One of the booze producers turning out caned alcohol/caffeine products for kids are obviously sampling their own wares. China and India are great customers for our abundant resources, but our financial institutions are still relying on foreign cash. The result is strong budget surpluses and inflation if the government attempts to spend it. That is globalization for you.

As Owen Hegarty, Oxiana a mining company, put it:

“We believe there's presently a disconnect between the financial markets and the fundamentals.”

13 comments:

lindsaylobe said...

Hi Cart
A group of CEO’s will not always be up to date or indeed knowledgeable on economic matters, except insofar as they impact directly on their business.

So I think we tend to be underwhelmed by their comments. No surprises amongst those quoted although you might have been a tad harsh on Stewart from the NAB.

Stewart has attempted to revitalize the NAB since taking the helm, and I think his statement was probably one made more as one from a reassuring point of view.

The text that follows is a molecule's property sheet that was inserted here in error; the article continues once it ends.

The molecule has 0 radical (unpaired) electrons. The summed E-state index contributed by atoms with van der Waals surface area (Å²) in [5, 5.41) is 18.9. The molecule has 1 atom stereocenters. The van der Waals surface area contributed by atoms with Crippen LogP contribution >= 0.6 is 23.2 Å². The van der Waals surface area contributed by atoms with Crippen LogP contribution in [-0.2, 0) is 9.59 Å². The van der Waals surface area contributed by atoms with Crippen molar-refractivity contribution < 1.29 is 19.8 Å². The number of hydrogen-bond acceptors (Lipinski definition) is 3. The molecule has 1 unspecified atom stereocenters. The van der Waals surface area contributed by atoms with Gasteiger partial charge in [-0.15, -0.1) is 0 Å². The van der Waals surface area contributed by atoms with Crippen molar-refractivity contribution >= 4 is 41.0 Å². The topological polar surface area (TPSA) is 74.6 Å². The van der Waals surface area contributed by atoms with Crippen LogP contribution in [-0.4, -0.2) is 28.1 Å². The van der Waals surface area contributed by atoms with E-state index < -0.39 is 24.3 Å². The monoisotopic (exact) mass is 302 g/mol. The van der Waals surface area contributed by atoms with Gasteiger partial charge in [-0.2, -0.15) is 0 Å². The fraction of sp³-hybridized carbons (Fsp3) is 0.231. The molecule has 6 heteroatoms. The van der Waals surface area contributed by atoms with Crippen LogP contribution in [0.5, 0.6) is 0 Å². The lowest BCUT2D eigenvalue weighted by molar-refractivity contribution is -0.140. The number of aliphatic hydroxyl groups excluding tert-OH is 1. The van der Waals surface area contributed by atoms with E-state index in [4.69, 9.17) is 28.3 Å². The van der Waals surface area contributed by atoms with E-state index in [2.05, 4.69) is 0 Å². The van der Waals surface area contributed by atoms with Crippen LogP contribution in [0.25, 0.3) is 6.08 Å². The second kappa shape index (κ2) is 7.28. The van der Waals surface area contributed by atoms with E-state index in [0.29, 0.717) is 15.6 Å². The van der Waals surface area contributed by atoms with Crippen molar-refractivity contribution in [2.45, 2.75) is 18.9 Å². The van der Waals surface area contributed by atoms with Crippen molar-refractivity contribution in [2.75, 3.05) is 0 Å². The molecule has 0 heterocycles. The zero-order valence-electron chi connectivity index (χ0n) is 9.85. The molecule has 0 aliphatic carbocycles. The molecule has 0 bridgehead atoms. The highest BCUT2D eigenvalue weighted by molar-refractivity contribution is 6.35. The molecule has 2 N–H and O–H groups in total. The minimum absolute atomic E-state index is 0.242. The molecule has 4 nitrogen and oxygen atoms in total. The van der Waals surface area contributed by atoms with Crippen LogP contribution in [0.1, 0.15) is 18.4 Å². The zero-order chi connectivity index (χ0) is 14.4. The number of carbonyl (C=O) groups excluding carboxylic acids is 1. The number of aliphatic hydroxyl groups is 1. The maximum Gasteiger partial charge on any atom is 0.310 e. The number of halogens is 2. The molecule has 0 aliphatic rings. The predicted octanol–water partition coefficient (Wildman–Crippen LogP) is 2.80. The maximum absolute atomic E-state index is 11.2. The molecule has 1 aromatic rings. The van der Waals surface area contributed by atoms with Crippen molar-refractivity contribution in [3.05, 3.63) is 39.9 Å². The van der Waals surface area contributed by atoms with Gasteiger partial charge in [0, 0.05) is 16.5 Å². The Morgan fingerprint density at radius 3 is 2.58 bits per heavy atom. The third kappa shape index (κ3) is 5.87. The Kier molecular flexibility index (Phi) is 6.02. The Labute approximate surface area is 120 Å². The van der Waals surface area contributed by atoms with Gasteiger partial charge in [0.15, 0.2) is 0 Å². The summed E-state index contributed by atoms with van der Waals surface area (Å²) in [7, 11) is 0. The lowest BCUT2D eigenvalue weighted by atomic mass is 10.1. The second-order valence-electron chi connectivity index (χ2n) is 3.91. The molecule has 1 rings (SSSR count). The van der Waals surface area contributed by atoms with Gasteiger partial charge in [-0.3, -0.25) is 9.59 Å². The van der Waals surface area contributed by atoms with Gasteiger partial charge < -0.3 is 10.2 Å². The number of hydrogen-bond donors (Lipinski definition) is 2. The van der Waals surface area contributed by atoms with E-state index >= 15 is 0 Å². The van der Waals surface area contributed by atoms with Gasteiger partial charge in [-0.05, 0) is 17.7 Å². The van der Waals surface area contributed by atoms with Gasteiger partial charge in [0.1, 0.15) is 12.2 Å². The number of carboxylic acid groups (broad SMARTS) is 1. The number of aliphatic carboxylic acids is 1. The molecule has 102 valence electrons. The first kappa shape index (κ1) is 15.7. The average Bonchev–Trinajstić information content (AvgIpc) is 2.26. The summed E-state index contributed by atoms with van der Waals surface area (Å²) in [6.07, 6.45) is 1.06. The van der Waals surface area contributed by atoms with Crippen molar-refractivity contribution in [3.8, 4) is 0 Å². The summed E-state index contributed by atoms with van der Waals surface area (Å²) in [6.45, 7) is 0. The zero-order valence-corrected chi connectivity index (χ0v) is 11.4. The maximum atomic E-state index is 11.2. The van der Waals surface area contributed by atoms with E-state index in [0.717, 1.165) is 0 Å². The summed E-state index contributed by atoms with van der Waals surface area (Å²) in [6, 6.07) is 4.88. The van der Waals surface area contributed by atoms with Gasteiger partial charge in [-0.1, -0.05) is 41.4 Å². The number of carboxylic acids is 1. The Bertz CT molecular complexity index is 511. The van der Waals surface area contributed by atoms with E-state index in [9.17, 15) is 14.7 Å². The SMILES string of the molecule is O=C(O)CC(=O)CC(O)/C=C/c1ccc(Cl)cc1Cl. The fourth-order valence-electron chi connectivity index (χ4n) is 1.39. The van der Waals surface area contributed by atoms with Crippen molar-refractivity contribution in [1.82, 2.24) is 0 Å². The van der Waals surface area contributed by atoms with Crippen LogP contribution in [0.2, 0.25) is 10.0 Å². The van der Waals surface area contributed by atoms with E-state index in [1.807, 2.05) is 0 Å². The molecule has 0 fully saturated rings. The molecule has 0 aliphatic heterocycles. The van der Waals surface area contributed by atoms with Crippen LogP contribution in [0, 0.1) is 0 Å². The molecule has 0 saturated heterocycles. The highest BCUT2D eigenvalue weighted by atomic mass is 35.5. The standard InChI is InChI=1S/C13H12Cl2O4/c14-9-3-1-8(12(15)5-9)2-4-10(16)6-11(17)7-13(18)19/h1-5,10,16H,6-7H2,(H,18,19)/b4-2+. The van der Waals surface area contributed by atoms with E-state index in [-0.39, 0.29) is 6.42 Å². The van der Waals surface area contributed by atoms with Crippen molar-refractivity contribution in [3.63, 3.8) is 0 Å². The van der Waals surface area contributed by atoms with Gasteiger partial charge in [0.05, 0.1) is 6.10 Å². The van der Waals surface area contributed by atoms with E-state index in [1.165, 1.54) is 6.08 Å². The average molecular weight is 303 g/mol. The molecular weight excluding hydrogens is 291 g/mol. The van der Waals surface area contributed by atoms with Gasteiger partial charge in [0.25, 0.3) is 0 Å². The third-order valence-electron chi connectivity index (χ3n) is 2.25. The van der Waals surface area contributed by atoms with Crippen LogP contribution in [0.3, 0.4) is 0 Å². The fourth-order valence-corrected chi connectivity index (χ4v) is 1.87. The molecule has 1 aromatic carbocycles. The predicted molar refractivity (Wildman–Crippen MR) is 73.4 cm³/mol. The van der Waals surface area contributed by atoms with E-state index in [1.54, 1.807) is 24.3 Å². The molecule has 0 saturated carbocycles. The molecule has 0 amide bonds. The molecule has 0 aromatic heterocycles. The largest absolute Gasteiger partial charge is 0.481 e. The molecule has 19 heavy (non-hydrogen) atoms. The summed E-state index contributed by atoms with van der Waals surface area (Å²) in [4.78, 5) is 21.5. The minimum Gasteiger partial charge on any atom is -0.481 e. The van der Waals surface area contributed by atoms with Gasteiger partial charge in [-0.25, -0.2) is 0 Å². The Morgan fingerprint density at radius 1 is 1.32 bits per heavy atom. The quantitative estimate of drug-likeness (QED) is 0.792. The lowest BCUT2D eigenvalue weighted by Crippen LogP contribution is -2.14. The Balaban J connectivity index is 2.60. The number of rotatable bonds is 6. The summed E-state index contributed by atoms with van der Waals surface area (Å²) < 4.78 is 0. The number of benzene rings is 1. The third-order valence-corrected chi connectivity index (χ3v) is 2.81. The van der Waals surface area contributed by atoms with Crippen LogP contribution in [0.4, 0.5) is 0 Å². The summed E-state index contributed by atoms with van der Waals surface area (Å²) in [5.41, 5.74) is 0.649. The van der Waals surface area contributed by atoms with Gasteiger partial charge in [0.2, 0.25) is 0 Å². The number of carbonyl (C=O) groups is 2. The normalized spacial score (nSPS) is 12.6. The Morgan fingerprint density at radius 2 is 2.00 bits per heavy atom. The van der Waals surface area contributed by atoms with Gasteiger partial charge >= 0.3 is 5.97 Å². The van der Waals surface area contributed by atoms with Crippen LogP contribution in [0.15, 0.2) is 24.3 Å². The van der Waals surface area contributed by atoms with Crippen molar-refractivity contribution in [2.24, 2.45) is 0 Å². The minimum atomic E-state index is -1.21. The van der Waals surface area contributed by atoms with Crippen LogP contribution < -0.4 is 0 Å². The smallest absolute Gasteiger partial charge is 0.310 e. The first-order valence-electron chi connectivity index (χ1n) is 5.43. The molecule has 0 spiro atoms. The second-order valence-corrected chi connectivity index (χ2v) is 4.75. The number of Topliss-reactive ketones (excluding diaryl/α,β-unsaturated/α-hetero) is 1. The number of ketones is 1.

Glen Stevens from the Reserve Bank reminded us recently of the fact that in 1996 the difference between what Banks paid depositors and their lending rates was 4%, but currently the margin has shrunk to 2%. And non bank lending competition for the most part is reliant on unsustainable lending structures, such as borrowing short and lending long.

At the moment significant refinancing arising from financial stress is exacerbated by the pressure exerted by brokers, making up for more than half of such refinances and we now have about 80% of current mortgage portfolios which are not profitable. I think the Broker sector will come under a good deal of stress.

What’s of more concern however is the housing sector where median house prices used to represent 3 years average household income whilst today the ratio has leapt to 5 years, while real income and construction costs in that time frame have both only increased by 30%. Even so I think the risk of home loan loss rates further increasing badly remains very low, even if there is an increase in unemployment and housing prices were to fall.